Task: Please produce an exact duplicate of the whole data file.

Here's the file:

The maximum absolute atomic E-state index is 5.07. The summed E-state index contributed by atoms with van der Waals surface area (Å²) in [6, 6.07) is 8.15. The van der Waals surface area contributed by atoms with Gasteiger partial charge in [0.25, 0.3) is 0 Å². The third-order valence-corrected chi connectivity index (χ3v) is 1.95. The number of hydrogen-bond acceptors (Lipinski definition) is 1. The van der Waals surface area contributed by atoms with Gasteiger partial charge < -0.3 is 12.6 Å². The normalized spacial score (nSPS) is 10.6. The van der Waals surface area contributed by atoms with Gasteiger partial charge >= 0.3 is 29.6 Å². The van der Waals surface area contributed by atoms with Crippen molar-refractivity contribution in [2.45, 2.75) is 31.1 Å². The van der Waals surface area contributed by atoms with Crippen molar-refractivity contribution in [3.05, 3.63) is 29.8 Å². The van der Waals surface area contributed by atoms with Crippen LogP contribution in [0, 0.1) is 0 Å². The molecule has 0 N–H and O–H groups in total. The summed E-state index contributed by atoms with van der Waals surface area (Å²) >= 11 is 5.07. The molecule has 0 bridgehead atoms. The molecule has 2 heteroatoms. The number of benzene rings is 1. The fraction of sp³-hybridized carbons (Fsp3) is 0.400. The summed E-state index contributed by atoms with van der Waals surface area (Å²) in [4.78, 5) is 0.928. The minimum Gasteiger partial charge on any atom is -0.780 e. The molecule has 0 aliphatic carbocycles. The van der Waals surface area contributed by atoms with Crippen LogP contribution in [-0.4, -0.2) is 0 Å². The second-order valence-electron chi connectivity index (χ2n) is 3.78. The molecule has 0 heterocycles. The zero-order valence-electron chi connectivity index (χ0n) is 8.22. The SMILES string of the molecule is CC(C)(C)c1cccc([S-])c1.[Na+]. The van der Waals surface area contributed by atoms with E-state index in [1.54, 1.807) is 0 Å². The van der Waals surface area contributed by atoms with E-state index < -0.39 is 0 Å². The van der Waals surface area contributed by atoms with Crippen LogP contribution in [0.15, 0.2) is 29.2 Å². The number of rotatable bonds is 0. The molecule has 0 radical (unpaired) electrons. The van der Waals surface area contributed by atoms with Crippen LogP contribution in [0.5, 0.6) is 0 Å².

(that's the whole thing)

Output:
The maximum absolute atomic E-state index is 5.07. The summed E-state index contributed by atoms with van der Waals surface area (Å²) in [6, 6.07) is 8.15. The van der Waals surface area contributed by atoms with Gasteiger partial charge in [0.25, 0.3) is 0 Å². The third-order valence-corrected chi connectivity index (χ3v) is 1.95. The number of hydrogen-bond acceptors (Lipinski definition) is 1. The van der Waals surface area contributed by atoms with Gasteiger partial charge < -0.3 is 12.6 Å². The normalized spacial score (nSPS) is 10.6. The van der Waals surface area contributed by atoms with Gasteiger partial charge >= 0.3 is 29.6 Å². The van der Waals surface area contributed by atoms with Crippen molar-refractivity contribution in [2.45, 2.75) is 31.1 Å². The van der Waals surface area contributed by atoms with Crippen molar-refractivity contribution in [3.05, 3.63) is 29.8 Å². The van der Waals surface area contributed by atoms with Crippen LogP contribution in [0, 0.1) is 0 Å². The molecule has 0 N–H and O–H groups in total. The summed E-state index contributed by atoms with van der Waals surface area (Å²) >= 11 is 5.07. The molecule has 0 bridgehead atoms. The molecule has 2 heteroatoms. The number of benzene rings is 1. The fraction of sp³-hybridized carbons (Fsp3) is 0.400. The summed E-state index contributed by atoms with van der Waals surface area (Å²) in [4.78, 5) is 0.928. The minimum Gasteiger partial charge on any atom is -0.780 e. The molecule has 0 aliphatic carbocycles. The van der Waals surface area contributed by atoms with Crippen LogP contribution in [-0.4, -0.2) is 0 Å². The second-order valence-electron chi connectivity index (χ2n) is 3.78. The molecule has 0 heterocycles. The zero-order valence-electron chi connectivity index (χ0n) is 8.22. The SMILES string of the molecule is CC(C)(C)c1cccc([S-])c1.[Na+]. The van der Waals surface area contributed by atoms with E-state index in [1.54, 1.807) is 0 Å². The van der Waals surface area contributed by atoms with E-state index < -0.39 is 0 Å². The van der Waals surface area contributed by atoms with Crippen LogP contribution in [0.15, 0.2) is 29.2 Å². The number of rotatable bonds is 0. The molecule has 0 radical (unpaired) electrons. The van der Waals surface area contributed by atoms with Crippen LogP contribution in [0.5, 0.6) is 0 Å².